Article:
Consumers are increasingly willing to take action against organizations if their personal information is ever compromised by a security breach, Unisys found.
More than 10,000 people in 12 countries, including 1,000 from the United States, were surveyed by Lieberman Researcher Group and Newspoll in the latest Unisys Security Index, released Nov. 2. While there were some variations between countries, the overall trends of consumers punishing organizations for breaches by closing accounts or taking legal action was consistent across all 12 countries, according to Unisys.
About 87 percent said they'd change the password protecting the account with the organization after a breach while 76 percent they would close the account altogether. More than half, or about 53 percent, of the respondents said they're willing to sue the organization after the data was compromise. Nearly 65 percent of the respondents said they would publicly expose a company for not safeguarding personal data in the event of a breach.
"In a world where communities such as Facebook and Twitter provide the opportunity to instantly broadcast dissatisfaction to a broad audience, this threat seems more real than ever before," Unisys said.
Legal action is becoming more common. A class-action lawsuit was filed against Sony after attackers breached the entertainment giant's various cloud services, including PlayStation Network, Qriocity and Sony Online Entertainment. The U.S. Department of Defense was hit with a $4.9 billion class-action lawsuit after computer backup tapes containing the personal information of nearly 5 million current and former U.S. soldiers was stolen from health care data provider Tricare.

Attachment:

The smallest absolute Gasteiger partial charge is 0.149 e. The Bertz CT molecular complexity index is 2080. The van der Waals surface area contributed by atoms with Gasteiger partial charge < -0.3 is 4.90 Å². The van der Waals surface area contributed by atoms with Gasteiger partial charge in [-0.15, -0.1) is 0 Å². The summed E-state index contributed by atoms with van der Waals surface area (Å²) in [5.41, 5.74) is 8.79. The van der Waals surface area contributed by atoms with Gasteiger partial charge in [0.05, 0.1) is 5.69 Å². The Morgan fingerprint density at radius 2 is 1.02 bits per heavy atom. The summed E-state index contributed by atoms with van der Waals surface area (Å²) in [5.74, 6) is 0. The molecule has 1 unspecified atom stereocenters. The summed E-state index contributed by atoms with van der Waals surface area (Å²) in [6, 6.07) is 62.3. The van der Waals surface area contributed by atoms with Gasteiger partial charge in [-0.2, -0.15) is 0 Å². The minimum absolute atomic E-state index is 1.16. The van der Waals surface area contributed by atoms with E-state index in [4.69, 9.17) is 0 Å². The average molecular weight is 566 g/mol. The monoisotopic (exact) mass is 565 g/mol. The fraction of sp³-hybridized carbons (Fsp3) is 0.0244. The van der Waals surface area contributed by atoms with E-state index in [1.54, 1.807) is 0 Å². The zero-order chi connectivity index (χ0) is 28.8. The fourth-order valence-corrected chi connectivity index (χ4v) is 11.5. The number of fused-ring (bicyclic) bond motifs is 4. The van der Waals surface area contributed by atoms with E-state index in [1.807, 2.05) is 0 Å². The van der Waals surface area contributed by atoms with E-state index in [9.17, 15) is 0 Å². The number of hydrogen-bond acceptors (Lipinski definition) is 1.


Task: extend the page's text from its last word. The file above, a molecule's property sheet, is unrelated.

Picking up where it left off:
The publicity around the high-profile attacks and the dissemination of private data by hacker groups over the past year have "elevated the concern" consumers feel about safeguarding their identity, Steve Vinsik, global security solutions leader at Unisys, said in a video released in conjunction with the survey results.
Consumers are "more willing than ever to take stringent security measures," whether it's highly complex passwords or biometrics to secure their data online, Vinsik said, adding that it was "incumbent" upon organizations to come up with something that is easy to use but makes them more secure.
More than half the respondents in the United States said they are willing to provide biometric data, such as facial recognition and fingerprints, to secure their identity information online. Over 59 percent said they would be willing to use biometrics at airport security checkpoints or when conducting transactions with the bank or other financial institutions. The number dipped slightly to 53 percent for users willing to use biometrics in order to receive benefits or services from government agencies, according to the Security Index.
However, less than a quarter of U.S. consumers, or 21.3 percent, were willing to use biometrics to log in to social-networking sites. Younger people were more willing than older users to use biometrics to access sites like Facebook, according to Mark Cohn, CTO for Unisys Federal Systems.
There may be a "perception" among consumers that social-media sites were "less careful with their data, or that the risk was simply not worth the reward," according to Unisys.
The latest report echoed the results from the previous Index from May that found 70 percent of respondents concerned about identity theft.